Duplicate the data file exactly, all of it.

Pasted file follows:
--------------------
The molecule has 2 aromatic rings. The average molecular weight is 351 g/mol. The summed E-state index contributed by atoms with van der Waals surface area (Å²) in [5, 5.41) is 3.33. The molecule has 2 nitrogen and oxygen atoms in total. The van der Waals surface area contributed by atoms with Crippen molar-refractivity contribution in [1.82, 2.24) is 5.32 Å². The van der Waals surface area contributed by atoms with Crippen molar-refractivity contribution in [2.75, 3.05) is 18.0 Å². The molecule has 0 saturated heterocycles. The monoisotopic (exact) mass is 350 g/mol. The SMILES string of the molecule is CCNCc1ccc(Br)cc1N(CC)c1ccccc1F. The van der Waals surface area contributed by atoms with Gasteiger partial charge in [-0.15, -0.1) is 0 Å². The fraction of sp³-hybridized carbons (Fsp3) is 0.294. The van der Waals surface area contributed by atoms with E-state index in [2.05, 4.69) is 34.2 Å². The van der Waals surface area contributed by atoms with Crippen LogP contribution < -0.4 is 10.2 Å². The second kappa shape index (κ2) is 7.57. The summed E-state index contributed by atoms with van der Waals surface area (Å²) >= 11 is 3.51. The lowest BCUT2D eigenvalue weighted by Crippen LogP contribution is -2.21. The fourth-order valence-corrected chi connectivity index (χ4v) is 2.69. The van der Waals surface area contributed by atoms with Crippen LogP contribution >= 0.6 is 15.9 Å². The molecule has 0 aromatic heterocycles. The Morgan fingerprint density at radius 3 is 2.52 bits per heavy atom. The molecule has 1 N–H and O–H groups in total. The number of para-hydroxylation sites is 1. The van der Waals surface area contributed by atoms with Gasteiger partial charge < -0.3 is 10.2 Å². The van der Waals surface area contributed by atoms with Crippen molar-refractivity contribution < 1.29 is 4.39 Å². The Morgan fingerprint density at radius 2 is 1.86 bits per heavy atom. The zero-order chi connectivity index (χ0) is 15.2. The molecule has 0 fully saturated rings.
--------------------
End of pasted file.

The molecule has 2 aromatic rings. The average molecular weight is 351 g/mol. The summed E-state index contributed by atoms with van der Waals surface area (Å²) in [5, 5.41) is 3.33. The molecule has 2 nitrogen and oxygen atoms in total. The van der Waals surface area contributed by atoms with Crippen molar-refractivity contribution in [1.82, 2.24) is 5.32 Å². The van der Waals surface area contributed by atoms with Crippen molar-refractivity contribution in [2.75, 3.05) is 18.0 Å². The molecule has 0 saturated heterocycles. The monoisotopic (exact) mass is 350 g/mol. The SMILES string of the molecule is CCNCc1ccc(Br)cc1N(CC)c1ccccc1F. The van der Waals surface area contributed by atoms with Gasteiger partial charge in [-0.15, -0.1) is 0 Å². The fraction of sp³-hybridized carbons (Fsp3) is 0.294. The van der Waals surface area contributed by atoms with E-state index in [2.05, 4.69) is 34.2 Å². The van der Waals surface area contributed by atoms with Crippen LogP contribution < -0.4 is 10.2 Å². The second kappa shape index (κ2) is 7.57. The summed E-state index contributed by atoms with van der Waals surface area (Å²) >= 11 is 3.51. The lowest BCUT2D eigenvalue weighted by Crippen LogP contribution is -2.21. The fourth-order valence-corrected chi connectivity index (χ4v) is 2.69. The van der Waals surface area contributed by atoms with Crippen LogP contribution >= 0.6 is 15.9 Å². The molecule has 0 aromatic heterocycles. The Morgan fingerprint density at radius 3 is 2.52 bits per heavy atom. The molecule has 1 N–H and O–H groups in total. The number of para-hydroxylation sites is 1. The van der Waals surface area contributed by atoms with Gasteiger partial charge < -0.3 is 10.2 Å². The van der Waals surface area contributed by atoms with Crippen molar-refractivity contribution < 1.29 is 4.39 Å². The Morgan fingerprint density at radius 2 is 1.86 bits per heavy atom. The zero-order chi connectivity index (χ0) is 15.2. The molecule has 0 fully saturated rings.